The International Swaps and Derivatives Association (Isda)’s latest common domain model (CDM) will force much-needed convergence of distributed ledger technology (DLT) looking to assist in the derivatives market, according to Leo Labeis, co-founder and CEO of Regnosys, the firm responsible for the digital version of the CDM.
“You obviously have a number of DLT companies in the market that are actively exploring that opportunity and looking to already start to provide some solutions for a lot of banks. The problem that was identified was, ‘well if we end up with a fragmented DLT market with all of these different providers operating on different standards, different languages etc, we won’t have achieved much,’” says Labeis.
“We have to recognize the ambition of that [CDM] project, it is a very ambitious project, it is a re-architecting of the derivatives market infrastructure. So obviously it is not going to turn around in six months, but this step is critical to having the right re-architecting because short of this having this processing standard, doing the re-architecting using DLT solutions would not have actually achieved much,” he says.
The CDM was developed in response to regulatory changes, high costs associated with current manual processes and a demand for greater automation across the industry, according to Isda. It aims to tackle the lack of standard conventions in how derivatives trade events and processes are represented.
The latest version of the CDM was released last week, with Isda making it available to everyone in the market, even those not part of organisation’s membership.
Clive Ansell, head of market infrastructure and technology at Isda says the current interoperability difficulties are widespread in a trade’s lifecycle.
“If one person has traded on a swap execution facility or on a trading venue, at that trading venue they have their own way of representing the trade. When the trade is done, they send that information maybe to some sort of confirmation system, and then that has its own interpretation of the trade, and that gets sent in its own format. That might then be sent to a clearing house for the trade to be cleared and that has its own format for how it represents the trade. All of that is very sticky to connect, it takes a lot of effort to connect between those systems,” says Ansell.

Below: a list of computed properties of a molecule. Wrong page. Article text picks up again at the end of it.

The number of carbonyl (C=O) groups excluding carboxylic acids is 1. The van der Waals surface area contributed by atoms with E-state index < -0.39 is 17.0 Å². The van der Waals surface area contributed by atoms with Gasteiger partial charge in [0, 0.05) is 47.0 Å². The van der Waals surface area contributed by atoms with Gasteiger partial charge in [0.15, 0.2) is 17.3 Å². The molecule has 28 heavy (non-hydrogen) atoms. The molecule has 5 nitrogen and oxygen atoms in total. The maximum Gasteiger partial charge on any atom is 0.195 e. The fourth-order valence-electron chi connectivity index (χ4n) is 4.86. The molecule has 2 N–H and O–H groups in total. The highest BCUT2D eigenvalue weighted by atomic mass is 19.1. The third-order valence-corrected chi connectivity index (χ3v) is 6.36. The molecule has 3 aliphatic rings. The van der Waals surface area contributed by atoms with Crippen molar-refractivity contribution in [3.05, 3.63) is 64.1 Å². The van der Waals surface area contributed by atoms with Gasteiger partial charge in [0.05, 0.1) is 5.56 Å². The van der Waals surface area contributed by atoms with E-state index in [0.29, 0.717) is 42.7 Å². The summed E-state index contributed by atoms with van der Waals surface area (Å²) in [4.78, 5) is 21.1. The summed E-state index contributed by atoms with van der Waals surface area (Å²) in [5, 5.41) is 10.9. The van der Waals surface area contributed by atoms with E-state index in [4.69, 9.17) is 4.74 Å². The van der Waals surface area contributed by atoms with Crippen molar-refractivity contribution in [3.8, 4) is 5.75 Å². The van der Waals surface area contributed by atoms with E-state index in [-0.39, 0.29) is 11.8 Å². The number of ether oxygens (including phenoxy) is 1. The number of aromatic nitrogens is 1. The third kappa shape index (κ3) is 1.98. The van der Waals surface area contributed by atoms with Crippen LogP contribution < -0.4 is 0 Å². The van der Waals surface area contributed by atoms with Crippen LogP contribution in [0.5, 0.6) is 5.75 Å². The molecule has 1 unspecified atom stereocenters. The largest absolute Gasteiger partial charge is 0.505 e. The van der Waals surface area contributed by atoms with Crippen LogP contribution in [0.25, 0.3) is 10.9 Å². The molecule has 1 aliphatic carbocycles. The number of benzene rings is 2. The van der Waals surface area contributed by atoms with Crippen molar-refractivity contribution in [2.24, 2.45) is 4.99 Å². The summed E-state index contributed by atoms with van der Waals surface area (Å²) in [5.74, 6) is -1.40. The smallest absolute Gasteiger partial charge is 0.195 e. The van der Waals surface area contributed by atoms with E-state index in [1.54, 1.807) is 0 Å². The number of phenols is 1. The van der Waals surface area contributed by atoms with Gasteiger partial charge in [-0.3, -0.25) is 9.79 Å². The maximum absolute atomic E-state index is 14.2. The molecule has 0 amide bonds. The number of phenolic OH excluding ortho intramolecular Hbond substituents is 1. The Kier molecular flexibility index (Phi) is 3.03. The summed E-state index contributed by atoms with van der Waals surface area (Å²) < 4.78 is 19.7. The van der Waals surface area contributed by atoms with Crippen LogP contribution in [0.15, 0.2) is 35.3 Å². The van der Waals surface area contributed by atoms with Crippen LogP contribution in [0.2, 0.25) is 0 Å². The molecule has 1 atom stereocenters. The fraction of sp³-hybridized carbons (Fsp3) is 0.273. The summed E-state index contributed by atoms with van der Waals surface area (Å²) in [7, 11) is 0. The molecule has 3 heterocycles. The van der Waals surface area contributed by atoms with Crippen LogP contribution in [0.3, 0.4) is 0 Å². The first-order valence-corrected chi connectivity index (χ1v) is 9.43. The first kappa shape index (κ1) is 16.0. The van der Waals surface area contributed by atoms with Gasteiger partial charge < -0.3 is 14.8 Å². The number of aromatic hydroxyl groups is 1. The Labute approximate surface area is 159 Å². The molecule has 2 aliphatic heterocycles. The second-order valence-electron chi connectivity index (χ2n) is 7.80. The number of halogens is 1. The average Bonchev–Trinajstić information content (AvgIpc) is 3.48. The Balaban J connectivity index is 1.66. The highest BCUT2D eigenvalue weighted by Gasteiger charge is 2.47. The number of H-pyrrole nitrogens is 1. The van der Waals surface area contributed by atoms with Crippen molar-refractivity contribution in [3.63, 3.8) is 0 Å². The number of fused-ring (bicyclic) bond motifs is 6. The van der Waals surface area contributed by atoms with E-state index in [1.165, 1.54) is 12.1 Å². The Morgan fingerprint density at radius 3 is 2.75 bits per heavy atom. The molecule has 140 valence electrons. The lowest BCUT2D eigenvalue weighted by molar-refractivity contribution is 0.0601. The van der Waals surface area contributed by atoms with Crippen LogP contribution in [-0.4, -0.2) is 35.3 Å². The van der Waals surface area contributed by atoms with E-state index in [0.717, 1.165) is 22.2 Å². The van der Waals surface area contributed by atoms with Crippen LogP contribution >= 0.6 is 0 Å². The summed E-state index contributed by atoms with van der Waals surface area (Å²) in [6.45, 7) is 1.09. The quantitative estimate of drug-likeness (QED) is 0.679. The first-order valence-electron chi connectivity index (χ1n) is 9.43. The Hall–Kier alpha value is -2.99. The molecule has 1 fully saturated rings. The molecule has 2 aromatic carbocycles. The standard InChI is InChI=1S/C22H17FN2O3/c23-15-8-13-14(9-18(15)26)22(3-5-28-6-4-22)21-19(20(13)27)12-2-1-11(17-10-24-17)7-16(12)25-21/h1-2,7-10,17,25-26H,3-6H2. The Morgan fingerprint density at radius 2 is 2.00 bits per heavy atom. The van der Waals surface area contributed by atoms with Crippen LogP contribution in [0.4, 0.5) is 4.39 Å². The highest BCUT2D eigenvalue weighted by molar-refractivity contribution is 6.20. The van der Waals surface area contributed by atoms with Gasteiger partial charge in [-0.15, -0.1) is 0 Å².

“From speaking to vendors and technology firms, they don’t really like having to do all of this connectivity work. Often when people are trying to connect to new systems to test things, it’s weeks of work that isn’t of any value,” he says.
For Ian Sloyan, Isda’s director of market infrastructure and technology, adoption of the CDM could mean new technology providers have a higher chance of their offerings being used by market participants.
“This standard and Isda’s work are probably a little bit ahead of the curve. We are putting the standard out there to facilitate new technology providers to build systems for this market which can then be adopted. And if this is the standard that these guys are using to build systems, they have a better chance of the incumbent players and market participants using them,” says Sloyan.
However, take up of the CDM and resulting benefits will take time, according to Steve Toland founder of TransFICC.
"Some believe the CDM will also enable the emergence of new applications delivered via distributed ledgers. Delivering applications on a ledger may bring closer cooperation between firms, but this will also take time to be realised,” said Toland.